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Posts Tagged ‘plants’

After the Cannon Beach Cottage Tour, we stopped on our way home at Back Alley Gardens and The Natural Nook.  Although it was past closing time, we got to peruse the new plant purchases and autumn displays in this delightful collectors nursery located in Gearhart, Oregon.

It must be (almost) autumn!

It must be (almost) autumn!

plant tables

plant tables

pretty little faces of autumn

pretty little faces of autumn

more cool plants from Xera

more cool plants from Xera

It definitely saved me money that the cash register was closed out because…just look at that little hot pink flower!   They also had some Salvia clevelandii ‘Aromas’…at least that is what I called it back when I had a late blooming sage with intensely fragrant leaves.

a planted potbelly stove

a planted potbelly stove

love the way these have decided to grow on the edge of the plant display table

love the way these have decided to grow on the edge of the plant display table

garden art

garden art

We had a pleasant visit and some good plant talk and stories of public gardening and then Allan and I were on our way.  Crossing the Astoria Megler bridge, a construction stop let us get a great view of the ships.

looking east from the bridge

looking east from the bridge

ship and Astoria

ship and Astoria

stairs at the highest part of the bridge!

stairs at the highest part of the bridge!

Looking northwest, we saw the Peninsula had become almost invisible because of a heavy bank of fog and clouds.  I hoped for a rainy Sunday so I could spend the day blogging about the cottage tour.

toward home

toward home

north on the four mile bridge

north on the four mile bridge

And the rainy day that I wanted is exactly what I got!

I took exactly one photo on Sunday the 15th of the rain out my south window.  I was able to write all day and avoid falling days behind again while posting about the cottage tour.

Sunday rain

Sunday rain; love the big pink cosmos in the garden boat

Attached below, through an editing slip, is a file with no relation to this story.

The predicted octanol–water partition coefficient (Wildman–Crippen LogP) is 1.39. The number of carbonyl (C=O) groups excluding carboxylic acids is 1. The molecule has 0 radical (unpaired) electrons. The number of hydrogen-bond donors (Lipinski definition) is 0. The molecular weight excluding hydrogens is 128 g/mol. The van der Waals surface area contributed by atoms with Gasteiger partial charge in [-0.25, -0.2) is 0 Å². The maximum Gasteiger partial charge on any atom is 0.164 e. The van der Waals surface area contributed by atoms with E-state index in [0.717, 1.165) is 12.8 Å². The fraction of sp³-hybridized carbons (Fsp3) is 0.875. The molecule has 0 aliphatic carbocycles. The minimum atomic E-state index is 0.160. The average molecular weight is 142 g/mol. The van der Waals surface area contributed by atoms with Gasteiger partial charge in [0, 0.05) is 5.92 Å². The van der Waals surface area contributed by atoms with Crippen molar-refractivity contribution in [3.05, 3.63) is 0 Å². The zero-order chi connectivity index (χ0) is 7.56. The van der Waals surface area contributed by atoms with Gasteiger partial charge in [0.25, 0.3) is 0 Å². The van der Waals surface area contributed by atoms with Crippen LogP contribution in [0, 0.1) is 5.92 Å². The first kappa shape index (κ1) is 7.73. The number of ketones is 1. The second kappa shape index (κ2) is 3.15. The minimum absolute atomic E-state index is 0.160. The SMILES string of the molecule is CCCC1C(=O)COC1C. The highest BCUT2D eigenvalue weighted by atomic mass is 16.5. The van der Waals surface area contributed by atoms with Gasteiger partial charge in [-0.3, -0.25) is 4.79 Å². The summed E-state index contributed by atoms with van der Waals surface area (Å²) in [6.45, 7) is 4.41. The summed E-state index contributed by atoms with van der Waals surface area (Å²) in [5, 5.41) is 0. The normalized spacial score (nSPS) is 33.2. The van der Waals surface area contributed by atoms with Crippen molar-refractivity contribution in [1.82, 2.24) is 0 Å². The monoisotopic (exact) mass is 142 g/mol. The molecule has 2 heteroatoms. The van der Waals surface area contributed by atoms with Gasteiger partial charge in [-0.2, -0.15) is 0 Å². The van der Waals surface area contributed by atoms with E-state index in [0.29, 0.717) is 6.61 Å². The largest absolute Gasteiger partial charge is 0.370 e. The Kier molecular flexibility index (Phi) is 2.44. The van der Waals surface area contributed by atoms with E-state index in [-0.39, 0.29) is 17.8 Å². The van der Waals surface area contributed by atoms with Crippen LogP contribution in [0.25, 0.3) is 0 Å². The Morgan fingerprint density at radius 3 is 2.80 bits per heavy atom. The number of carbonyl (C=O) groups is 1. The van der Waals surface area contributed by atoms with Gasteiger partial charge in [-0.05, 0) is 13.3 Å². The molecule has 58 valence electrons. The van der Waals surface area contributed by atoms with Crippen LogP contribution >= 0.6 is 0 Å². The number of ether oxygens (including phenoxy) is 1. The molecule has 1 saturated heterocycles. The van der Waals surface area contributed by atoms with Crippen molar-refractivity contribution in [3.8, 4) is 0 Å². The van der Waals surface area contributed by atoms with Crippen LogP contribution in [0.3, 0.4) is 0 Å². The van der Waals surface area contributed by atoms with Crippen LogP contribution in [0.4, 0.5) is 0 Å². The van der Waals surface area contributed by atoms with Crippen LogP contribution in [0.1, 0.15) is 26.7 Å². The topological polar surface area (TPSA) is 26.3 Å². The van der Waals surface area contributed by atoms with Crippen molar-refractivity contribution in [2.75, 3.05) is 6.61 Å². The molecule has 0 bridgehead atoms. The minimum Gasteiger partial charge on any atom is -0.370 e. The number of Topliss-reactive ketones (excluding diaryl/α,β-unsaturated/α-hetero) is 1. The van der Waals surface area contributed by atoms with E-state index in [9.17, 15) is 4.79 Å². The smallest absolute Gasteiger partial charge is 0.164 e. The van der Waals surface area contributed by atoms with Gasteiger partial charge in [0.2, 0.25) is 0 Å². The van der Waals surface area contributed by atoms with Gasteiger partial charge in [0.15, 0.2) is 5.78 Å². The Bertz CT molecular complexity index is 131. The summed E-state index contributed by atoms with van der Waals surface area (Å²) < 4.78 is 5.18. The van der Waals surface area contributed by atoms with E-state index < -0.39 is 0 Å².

If I am lucky, Monday will be rainy as well and instead of blogging I just might catch up on paperwork.

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First, a flashback to a few photos from earlier in the week, before and after work:

black Centaurea (perennial cornflower)

black Centaurea (perennial cornflower)

That tall...um..Rubus something?? that I wanted for a long time and now have might be a bit vigourous.

That tall…um..Rubus something?? that I wanted for a long time and now have might be a bit vigourous.

front gate view Saturday as we leave for Doggie Olympic Games

front gate view Saturday as we leave for Doggie Olympic Games

an annual poppy

an annual poppy

a lily in the front garden, admired as we left again to work for an hour in the early evening.

a lily in the front garden, admired as we left again to work for an hour in the early evening.

As always on Saturday morning, we took photos at Ilwaco Saturday Market and uploaded them to Discover Ilwaco. Saturday afternoon, the fun and lively annual Doggie Olympic Games kept us busy taking photos and uploading them well into the evening. Sunday I could not make myself go out into the garden because I was absorbed in uploading the rest of the photos…and it was so hot the cats were sleeping on the cool bathroom counter.

a cool spot when wearing a fur coat

a cool spot when wearing a fur coat

You can see our Doggie photos here; later this summer I may make a post of our favourites from D.O.G. and the upcoming Sand Flea Pet Parade as I did a few years back.

Sunday evening, I finally got out into the garden while Allan bucket watered the Ilwaco planters.  I had felt only mildly guilty all day even though I suspected a cool breeze from the Port might have mitigated the heat. We have worked through all sorts of weather lately without much of a rest, and it felt good to just sit.

I had big plans for my evening session….but remembered that I needed to put some fish fertilizer on the beans and water the greenhouse tomatoes and peppers and plant a few more containers of veg seed.

In looking for another container to use, I disturbed someone.

In looking for another container to use, I disturbed someone.

In the interest of not showing only the pretty things, I did NOT get to weeding this area as I had planned this weekend:

bogsy wood east edge still unweeded

bogsy wood east edge still unweeded

bogsy wood front edge still unweeded!

bogsy wood front edge still unweeded!

I realized one of my favourite garden signs had been sucked in to the salmonberry grove and retrieved it.

sign

Just before going in, I went around and took the kind of pretty picture that shows mostly just the good things. I had some company on the excursion:

Frosty

Frosty

Smokey

Smokey

Mary

Mary

I think this daylily is a keeper.

I think this daylily is a keeper.

and this one?

and this one?

Iris

Iris

and another

and another

Penstemon fallen open in rain and wind

Penstemon fallen open in rain and wind

had to telephoto an annual poppy way in the middle of the garden

had to telephoto an annual poppy way in the middle of the garden

I am loving all my Astilbes.

I am loving all my Astilbes.

another

another

just opening

just opening

another

another

and another

and another

more Astilbe and a Phygelius

more Astilbe and a Phygelius

Clematis 'Etoile Violette'

Clematis ‘Etoile Violette’

Etiole Violette has surpassed my dreams for a beautiful clematis on the arbour leading into the back garden.  Too bad she is never in bloom on a garden tour day.

Pink Campanula

Pink Campanula